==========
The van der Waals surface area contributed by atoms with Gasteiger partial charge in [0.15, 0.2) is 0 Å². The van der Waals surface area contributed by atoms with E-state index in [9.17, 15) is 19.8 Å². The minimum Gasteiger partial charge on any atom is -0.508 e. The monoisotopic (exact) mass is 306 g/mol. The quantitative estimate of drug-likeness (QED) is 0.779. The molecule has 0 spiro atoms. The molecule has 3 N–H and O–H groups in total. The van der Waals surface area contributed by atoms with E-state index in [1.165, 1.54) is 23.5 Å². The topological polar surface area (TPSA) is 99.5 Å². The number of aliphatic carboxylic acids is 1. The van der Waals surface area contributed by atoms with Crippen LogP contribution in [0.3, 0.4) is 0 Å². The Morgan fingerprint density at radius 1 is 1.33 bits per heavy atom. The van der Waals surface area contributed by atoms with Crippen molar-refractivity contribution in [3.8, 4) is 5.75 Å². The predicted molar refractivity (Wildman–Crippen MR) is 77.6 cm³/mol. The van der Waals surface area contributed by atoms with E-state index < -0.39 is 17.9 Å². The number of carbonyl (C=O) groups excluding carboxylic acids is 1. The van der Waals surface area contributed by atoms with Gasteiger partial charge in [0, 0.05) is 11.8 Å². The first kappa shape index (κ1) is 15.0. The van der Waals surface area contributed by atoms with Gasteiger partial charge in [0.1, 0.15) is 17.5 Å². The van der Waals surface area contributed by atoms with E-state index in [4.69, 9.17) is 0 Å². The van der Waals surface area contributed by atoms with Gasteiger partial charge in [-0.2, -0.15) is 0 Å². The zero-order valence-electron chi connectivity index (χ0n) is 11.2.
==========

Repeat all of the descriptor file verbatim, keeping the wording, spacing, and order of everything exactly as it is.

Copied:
The van der Waals surface area contributed by atoms with Gasteiger partial charge in [0.15, 0.2) is 0 Å². The van der Waals surface area contributed by atoms with E-state index in [9.17, 15) is 19.8 Å². The minimum Gasteiger partial charge on any atom is -0.508 e. The monoisotopic (exact) mass is 306 g/mol. The quantitative estimate of drug-likeness (QED) is 0.779. The molecule has 0 spiro atoms. The molecule has 3 N–H and O–H groups in total. The van der Waals surface area contributed by atoms with E-state index in [1.165, 1.54) is 23.5 Å². The topological polar surface area (TPSA) is 99.5 Å². The number of aliphatic carboxylic acids is 1. The van der Waals surface area contributed by atoms with Crippen LogP contribution in [0.3, 0.4) is 0 Å². The Morgan fingerprint density at radius 1 is 1.33 bits per heavy atom. The van der Waals surface area contributed by atoms with Crippen molar-refractivity contribution in [3.8, 4) is 5.75 Å². The predicted molar refractivity (Wildman–Crippen MR) is 77.6 cm³/mol. The van der Waals surface area contributed by atoms with E-state index < -0.39 is 17.9 Å². The number of carbonyl (C=O) groups excluding carboxylic acids is 1. The van der Waals surface area contributed by atoms with Gasteiger partial charge in [0, 0.05) is 11.8 Å². The first kappa shape index (κ1) is 15.0. The van der Waals surface area contributed by atoms with Gasteiger partial charge in [0.1, 0.15) is 17.5 Å². The van der Waals surface area contributed by atoms with E-state index in [4.69, 9.17) is 0 Å². The van der Waals surface area contributed by atoms with Gasteiger partial charge in [-0.2, -0.15) is 0 Å². The zero-order valence-electron chi connectivity index (χ0n) is 11.2.